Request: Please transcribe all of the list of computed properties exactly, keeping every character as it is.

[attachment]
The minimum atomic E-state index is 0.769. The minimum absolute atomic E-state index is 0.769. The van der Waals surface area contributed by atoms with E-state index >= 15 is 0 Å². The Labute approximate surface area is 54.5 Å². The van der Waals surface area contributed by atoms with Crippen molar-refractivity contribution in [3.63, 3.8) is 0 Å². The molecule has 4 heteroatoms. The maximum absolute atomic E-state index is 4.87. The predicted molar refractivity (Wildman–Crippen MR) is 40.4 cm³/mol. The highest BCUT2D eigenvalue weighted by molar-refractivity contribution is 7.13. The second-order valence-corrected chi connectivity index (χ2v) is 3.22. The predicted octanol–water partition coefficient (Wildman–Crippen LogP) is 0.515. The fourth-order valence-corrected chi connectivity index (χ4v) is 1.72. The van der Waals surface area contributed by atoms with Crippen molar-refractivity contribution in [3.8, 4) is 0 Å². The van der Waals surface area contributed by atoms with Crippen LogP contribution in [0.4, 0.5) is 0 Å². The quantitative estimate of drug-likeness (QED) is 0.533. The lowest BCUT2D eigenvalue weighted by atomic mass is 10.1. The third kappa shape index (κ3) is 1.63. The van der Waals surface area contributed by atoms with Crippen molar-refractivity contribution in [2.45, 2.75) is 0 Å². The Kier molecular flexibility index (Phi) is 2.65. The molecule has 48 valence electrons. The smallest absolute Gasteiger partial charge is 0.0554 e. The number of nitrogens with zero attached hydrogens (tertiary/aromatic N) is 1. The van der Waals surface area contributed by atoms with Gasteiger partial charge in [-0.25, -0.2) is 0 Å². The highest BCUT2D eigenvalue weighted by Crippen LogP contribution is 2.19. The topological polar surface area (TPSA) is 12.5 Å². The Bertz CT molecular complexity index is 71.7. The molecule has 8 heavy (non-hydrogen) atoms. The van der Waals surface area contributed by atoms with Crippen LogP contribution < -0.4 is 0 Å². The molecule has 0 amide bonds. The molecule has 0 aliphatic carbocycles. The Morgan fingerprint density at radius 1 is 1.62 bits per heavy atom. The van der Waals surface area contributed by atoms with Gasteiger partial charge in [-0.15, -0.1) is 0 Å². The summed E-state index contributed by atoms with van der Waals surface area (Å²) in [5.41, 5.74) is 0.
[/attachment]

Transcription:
The minimum atomic E-state index is 0.769. The minimum absolute atomic E-state index is 0.769. The van der Waals surface area contributed by atoms with E-state index >= 15 is 0 Å². The Labute approximate surface area is 54.5 Å². The van der Waals surface area contributed by atoms with Crippen molar-refractivity contribution in [3.63, 3.8) is 0 Å². The molecule has 4 heteroatoms. The maximum absolute atomic E-state index is 4.87. The predicted molar refractivity (Wildman–Crippen MR) is 40.4 cm³/mol. The highest BCUT2D eigenvalue weighted by molar-refractivity contribution is 7.13. The second-order valence-corrected chi connectivity index (χ2v) is 3.22. The predicted octanol–water partition coefficient (Wildman–Crippen LogP) is 0.515. The fourth-order valence-corrected chi connectivity index (χ4v) is 1.72. The van der Waals surface area contributed by atoms with Crippen molar-refractivity contribution in [3.8, 4) is 0 Å². The van der Waals surface area contributed by atoms with Crippen LogP contribution in [0.4, 0.5) is 0 Å². The quantitative estimate of drug-likeness (QED) is 0.533. The lowest BCUT2D eigenvalue weighted by atomic mass is 10.1. The third kappa shape index (κ3) is 1.63. The van der Waals surface area contributed by atoms with Crippen molar-refractivity contribution in [2.45, 2.75) is 0 Å². The Kier molecular flexibility index (Phi) is 2.65. The molecule has 48 valence electrons. The smallest absolute Gasteiger partial charge is 0.0554 e. The number of nitrogens with zero attached hydrogens (tertiary/aromatic N) is 1. The van der Waals surface area contributed by atoms with Gasteiger partial charge in [-0.25, -0.2) is 0 Å². The highest BCUT2D eigenvalue weighted by Crippen LogP contribution is 2.19. The topological polar surface area (TPSA) is 12.5 Å². The Bertz CT molecular complexity index is 71.7. The molecule has 8 heavy (non-hydrogen) atoms. The van der Waals surface area contributed by atoms with Crippen LogP contribution < -0.4 is 0 Å². The molecule has 0 amide bonds. The molecule has 0 aliphatic carbocycles. The Morgan fingerprint density at radius 1 is 1.62 bits per heavy atom. The van der Waals surface area contributed by atoms with Gasteiger partial charge in [-0.15, -0.1) is 0 Å². The summed E-state index contributed by atoms with van der Waals surface area (Å²) in [5.41, 5.74) is 0.